Alibaba’s global perspective sends share price soaring
Alibaba’s (BABA) ongoing experimentation with new ways to lure shoppers into spending their money, diversification and expansion into new territories has earned widespread approval in the markets, pushing its share price to record highs of $192.12 ahead of their quarterly earnings report (November 2).
The Chinese e-commerce giant’s shares have more than doubled in value this year (see chart) with much of Alibaba’s growth being fueled by the internet retailing boom in China. The move into cloud computing is currently loss-making, but with the number of users almost doubling to 1 million in a year and expansion into Malaysia and India it is expected to turn that around. Also, Alibaba’s diversification into groceries, digital entertainment and financial services are showing potential for future growth.
Alibaba’s goal is to reach 2 billion customers around the world within 20 years. In some cases, it has begun with digital payments, as in India. In others it has invested in e-commerce sites, as with Lazada, in South-East Asia. But it intends to build a broad range of services within each market, including payments, e-commerce and travel services, and then link local platforms with Alibaba’s in China.
Alibaba’s recent success has, in part, been helped by Beijing’s severe restrictions on foreign internet companies which has allowed them to benefit from the boom in e-commerce while only contending with domestic competition.
However, at the core of Alibaba’s success has been innovation. Sales events like its ‘11.11 Global Shopping Festival’ have been phenomenally successful and provide a platform upon which Alibaba experiment with new forms of retail and customer engagement which rely extensively on interactivity, technology and consumer analytics.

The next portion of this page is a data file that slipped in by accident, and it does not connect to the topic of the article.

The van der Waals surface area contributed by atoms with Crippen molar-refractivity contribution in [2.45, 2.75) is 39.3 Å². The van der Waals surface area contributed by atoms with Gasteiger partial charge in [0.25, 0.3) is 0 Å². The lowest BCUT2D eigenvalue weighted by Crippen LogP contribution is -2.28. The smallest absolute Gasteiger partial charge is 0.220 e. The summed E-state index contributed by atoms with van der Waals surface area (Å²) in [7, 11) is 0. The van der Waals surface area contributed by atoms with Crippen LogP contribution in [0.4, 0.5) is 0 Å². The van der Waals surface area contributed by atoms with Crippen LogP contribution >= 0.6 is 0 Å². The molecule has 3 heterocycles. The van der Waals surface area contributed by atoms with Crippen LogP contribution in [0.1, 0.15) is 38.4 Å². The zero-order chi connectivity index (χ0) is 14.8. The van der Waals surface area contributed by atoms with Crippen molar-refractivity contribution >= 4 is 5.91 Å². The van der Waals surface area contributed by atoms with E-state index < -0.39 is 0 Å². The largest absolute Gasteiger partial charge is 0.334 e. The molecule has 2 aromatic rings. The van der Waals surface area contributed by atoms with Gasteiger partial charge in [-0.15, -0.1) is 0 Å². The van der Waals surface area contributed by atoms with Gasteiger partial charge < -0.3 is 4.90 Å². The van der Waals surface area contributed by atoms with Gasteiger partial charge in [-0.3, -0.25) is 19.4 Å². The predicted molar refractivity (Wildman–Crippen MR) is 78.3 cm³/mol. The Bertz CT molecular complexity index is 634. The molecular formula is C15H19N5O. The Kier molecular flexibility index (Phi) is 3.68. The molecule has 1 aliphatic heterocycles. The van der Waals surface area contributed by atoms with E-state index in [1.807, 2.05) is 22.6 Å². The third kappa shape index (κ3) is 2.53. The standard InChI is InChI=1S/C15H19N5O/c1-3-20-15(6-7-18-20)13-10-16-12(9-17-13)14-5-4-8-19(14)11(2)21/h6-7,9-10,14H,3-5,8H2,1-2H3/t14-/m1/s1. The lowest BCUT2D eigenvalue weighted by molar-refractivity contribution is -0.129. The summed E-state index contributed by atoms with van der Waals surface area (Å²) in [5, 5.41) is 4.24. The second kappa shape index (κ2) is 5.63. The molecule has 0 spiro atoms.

The 11.11 event, which started at the beginning of November and culminates on the 11th of the month on their biggest sales day of the year, has promised even greater choice for shoppers and deeper levels of consumer engagement. Last year’s event generated more than $17.8 billion in gross merchandise volume – making it bigger than similar US retail events like Black Friday and Cyber Monday.
As part of the launch of the 11.11 season, Tmall (an Alibaba subsidiary) aired its “Tmall Collection 2017: See Now, Buy Now” fashion show. Billed as “retail as entertainment,” brands from Victoria’s Secret and MAC cosmetics to Polo Ralph Lauren and Guerlain revealed their latest lines while offering viewers the chance to buy the things they saw on the runway in real time.
If, as some suspect, Alibaba’s results are better than analysts’ projections – as they have been for the last four quarterly reports – the earnings figures, in combination with another successful 11.11 season could see the share price break through the $200 barrier in the near future.
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